Personal Devotions: An Invaluable Resource for Preachers

 

A preacher’s personal devotional time with the LORD is invaluable.  It is our time to connect with our LORD in prayer, Bible reading, Bible study, and reflection, aside from our ministerial responsibility to study and prepare sermons and lessons.  I admit, it can be difficult to focus on feeding ourselves when we are facing the never-ending deadlines of teaching others several times a week.  It is very easy to mistake our sermon prep time with our personal quiet time with God.  But we need this personal time!  I try to make it a point to read Scriptures, even study and research as I read, in portions of the Bible where I am NOT currently preaching from.  It helps keep me refreshed and loving God’s Word in a personal way.
 
That being said, I am about to contradict myself!  I also believe our personal devotion and study time can also be an invaluable source of sermon material.  I don’t know how many times I have been studying Scripture and the LORD impresses me about a future sermon series or message topic.  That is when I write it down immediately and file it away for the future.  In fact, I have a note file specifically for sermon ideas.  It never fails that I come back to it in the future!  But there is another benefit as well.  Let me make my point by sharing a recent situation which preachers face from time to time.
 
It was early Sunday morning, I got up around 5 am to pray, review and finalize my message and lesson for that morning.  I was looking forward to the evening service when a guest musician would be presenting a concert.  That was when I noticed a message on my phone, in which the musician shared that something serious had come up and he had to cancel his visit to our church.  I was somewhat disappointed that he would not be able to come, but I completely understood.  My second thought was, “What am I going to preach?”  I had nothing prepared.  Ever been there?
 
It is in times like these, when we have to speak with short notice, that we can go back and review how God has spoken to us in our personal time with Him.  What verses stood out?  What did God challenge you with?  Even though you will not have your usual time to prepare, you can share from the heart, from the overflow, something fresh that God has spoken to you about recently.  In my experience, those times are used greatly of the LORD.  In our weakness, He proves to be strong.  In our inadequacy, He is more than enough.
 
I would not recommend this be your regular habit in sermon preparation, but what a great opportunity to “go to the Well” and share with others how God has fed your soul!  How has your personal devotional time proven to invaluable in your ministry?  Leave a comment below.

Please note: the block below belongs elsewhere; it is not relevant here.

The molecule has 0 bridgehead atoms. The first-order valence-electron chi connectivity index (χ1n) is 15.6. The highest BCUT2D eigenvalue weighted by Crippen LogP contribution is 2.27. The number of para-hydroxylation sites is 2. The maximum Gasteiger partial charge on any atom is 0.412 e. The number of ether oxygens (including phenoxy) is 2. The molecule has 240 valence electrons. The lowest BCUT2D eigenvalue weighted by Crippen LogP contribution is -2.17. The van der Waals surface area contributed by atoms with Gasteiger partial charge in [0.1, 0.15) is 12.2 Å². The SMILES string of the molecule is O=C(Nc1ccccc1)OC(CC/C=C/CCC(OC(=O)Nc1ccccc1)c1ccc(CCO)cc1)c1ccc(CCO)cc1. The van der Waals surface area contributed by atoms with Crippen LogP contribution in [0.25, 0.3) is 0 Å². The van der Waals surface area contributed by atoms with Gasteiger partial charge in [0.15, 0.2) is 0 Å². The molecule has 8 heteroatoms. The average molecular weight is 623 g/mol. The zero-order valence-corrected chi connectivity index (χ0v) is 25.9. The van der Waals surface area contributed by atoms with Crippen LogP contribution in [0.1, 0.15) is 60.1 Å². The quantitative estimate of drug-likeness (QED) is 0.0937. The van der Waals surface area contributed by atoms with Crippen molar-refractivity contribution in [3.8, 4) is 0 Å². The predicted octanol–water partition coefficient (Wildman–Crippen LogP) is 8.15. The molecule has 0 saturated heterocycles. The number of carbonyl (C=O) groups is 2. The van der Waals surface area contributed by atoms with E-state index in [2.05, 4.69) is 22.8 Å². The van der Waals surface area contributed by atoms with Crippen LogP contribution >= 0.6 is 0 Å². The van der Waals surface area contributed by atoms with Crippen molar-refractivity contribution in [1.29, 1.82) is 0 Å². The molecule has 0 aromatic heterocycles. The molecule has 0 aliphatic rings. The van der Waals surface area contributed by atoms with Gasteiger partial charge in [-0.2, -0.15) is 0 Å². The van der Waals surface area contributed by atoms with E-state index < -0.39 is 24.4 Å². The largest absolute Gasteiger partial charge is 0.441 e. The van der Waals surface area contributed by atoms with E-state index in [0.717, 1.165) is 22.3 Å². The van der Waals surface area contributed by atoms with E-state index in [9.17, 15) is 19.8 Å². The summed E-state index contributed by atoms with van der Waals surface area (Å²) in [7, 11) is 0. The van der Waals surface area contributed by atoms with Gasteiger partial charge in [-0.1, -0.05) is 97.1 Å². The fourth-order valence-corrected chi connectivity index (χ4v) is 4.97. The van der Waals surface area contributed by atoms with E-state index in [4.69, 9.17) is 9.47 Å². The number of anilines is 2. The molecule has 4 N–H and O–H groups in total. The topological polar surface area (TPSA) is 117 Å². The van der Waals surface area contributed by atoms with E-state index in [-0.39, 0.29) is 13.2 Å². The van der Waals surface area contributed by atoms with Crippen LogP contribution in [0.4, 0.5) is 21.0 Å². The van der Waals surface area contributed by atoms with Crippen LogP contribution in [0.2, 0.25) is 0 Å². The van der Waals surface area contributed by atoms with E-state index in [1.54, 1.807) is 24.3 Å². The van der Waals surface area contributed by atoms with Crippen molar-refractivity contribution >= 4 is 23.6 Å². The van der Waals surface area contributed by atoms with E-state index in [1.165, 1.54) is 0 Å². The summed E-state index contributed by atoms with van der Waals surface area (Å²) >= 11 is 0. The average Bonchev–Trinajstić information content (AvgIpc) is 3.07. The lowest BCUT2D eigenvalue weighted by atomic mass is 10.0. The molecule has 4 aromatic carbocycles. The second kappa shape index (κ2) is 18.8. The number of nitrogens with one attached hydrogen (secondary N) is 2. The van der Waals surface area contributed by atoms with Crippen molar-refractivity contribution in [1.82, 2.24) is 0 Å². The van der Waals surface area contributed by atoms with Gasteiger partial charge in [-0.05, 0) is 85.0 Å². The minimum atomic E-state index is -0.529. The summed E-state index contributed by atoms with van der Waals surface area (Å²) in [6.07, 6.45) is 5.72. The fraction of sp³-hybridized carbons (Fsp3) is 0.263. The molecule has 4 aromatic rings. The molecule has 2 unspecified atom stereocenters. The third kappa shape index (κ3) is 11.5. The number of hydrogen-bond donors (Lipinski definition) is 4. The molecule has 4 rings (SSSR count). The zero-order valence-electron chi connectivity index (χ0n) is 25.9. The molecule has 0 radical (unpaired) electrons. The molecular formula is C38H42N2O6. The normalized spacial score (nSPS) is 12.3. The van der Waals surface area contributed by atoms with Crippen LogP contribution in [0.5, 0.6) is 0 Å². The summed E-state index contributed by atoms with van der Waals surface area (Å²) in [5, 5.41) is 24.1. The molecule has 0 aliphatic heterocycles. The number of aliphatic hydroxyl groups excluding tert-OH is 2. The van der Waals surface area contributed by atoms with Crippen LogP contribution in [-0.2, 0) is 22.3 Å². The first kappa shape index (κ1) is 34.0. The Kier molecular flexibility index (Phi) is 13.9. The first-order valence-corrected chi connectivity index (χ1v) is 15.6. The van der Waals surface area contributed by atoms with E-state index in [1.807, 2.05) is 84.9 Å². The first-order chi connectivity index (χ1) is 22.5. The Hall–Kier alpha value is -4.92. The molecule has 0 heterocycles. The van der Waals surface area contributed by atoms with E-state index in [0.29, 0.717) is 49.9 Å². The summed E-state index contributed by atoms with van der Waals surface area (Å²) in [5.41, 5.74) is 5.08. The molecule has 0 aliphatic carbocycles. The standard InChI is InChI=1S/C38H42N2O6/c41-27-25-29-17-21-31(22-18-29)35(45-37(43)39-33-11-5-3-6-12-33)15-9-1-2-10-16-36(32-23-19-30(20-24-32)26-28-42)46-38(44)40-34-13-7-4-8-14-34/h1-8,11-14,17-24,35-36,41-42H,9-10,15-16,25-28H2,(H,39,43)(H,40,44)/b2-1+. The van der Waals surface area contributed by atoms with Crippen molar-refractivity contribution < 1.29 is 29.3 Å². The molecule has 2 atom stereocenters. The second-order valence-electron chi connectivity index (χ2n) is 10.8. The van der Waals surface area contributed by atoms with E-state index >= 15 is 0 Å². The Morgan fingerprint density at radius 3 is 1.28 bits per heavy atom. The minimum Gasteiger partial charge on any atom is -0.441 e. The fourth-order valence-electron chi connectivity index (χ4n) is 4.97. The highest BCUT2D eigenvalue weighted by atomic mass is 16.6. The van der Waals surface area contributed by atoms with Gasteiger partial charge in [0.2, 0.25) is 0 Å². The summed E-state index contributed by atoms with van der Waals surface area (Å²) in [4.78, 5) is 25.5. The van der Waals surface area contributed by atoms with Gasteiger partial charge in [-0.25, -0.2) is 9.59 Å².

Advertisements

Start Your Sermon Prep Early!

Preachers are well aware of the mounting pressure that builds throughout the week as Sunday approaches.  Yes, there are many details to orchestrate for the weekend services and activities, but it all pales in comparison to the weight of sermon delivery.  God’s people come to His house to hear from Him and His Word.  And this burden of ministry rests squarely upon the pastor’s shoulders.

Adequate study and preparation is a process that takes many hours.  That is, if you want to avoid the “Saturday Night Special.”  However, there are so many responsibilities and interruptions that hit us throughout the week.  And with each delay or detour in our plans the pressure kicks up a notch.  In the back of our mind we always know that there is a message to prepare for, and we are not ready.  But, ready or not, Sunday’s coming.

What have I found that works for me (if I just do it)?  Start early.  I mean, Monday morning – or Tuesday, if that is when your work week begins.  Before the staff meetings, before the Wednesday message, before the mail and phone calls.  Start taking notes and drafting your initial thoughts on your text.  Get something down on paper.  Don’t worry if the points are clear, or if it even makes sense!  Just start early.

This way you have several days to allow your thoughts to gel, to read commentaries and do research, to think of illustrations.  The congregation will be greatly blessed by it, your family will be blessed by a not-as-stressed husband and father, and you will be able to give your full attention to other matters at hand.  I wish I could say I am consistent at this, but the Lord knows the truth. But I have experienced it enough to make it my weekly goal.

What have you found to be helpful in sermon preparation?